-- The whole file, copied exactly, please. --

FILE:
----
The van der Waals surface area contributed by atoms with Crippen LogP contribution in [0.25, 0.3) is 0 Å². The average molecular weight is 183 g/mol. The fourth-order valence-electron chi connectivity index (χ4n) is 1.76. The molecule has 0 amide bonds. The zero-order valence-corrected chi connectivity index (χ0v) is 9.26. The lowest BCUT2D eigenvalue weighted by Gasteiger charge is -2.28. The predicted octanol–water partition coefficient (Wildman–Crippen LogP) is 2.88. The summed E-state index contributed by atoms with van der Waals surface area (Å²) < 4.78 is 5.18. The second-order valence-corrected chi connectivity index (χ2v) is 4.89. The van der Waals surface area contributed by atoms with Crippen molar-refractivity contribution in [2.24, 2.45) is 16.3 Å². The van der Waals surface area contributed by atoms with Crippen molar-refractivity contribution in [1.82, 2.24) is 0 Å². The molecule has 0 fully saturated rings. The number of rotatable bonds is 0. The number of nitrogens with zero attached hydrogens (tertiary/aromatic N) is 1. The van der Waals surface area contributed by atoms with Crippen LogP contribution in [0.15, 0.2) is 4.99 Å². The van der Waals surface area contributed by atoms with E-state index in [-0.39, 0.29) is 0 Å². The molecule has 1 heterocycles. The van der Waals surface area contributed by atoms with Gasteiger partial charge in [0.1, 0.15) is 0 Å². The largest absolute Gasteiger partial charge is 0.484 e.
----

The van der Waals surface area contributed by atoms with Crippen LogP contribution in [0.25, 0.3) is 0 Å². The average molecular weight is 183 g/mol. The fourth-order valence-electron chi connectivity index (χ4n) is 1.76. The molecule has 0 amide bonds. The zero-order valence-corrected chi connectivity index (χ0v) is 9.26. The lowest BCUT2D eigenvalue weighted by Gasteiger charge is -2.28. The predicted octanol–water partition coefficient (Wildman–Crippen LogP) is 2.88. The summed E-state index contributed by atoms with van der Waals surface area (Å²) < 4.78 is 5.18. The second-order valence-corrected chi connectivity index (χ2v) is 4.89. The van der Waals surface area contributed by atoms with Crippen molar-refractivity contribution in [2.24, 2.45) is 16.3 Å². The van der Waals surface area contributed by atoms with Crippen molar-refractivity contribution in [1.82, 2.24) is 0 Å². The molecule has 0 fully saturated rings. The number of rotatable bonds is 0. The number of nitrogens with zero attached hydrogens (tertiary/aromatic N) is 1. The van der Waals surface area contributed by atoms with Crippen LogP contribution in [0.15, 0.2) is 4.99 Å². The van der Waals surface area contributed by atoms with E-state index in [-0.39, 0.29) is 0 Å². The molecule has 1 heterocycles. The van der Waals surface area contributed by atoms with Gasteiger partial charge in [0.1, 0.15) is 0 Å². The largest absolute Gasteiger partial charge is 0.484 e.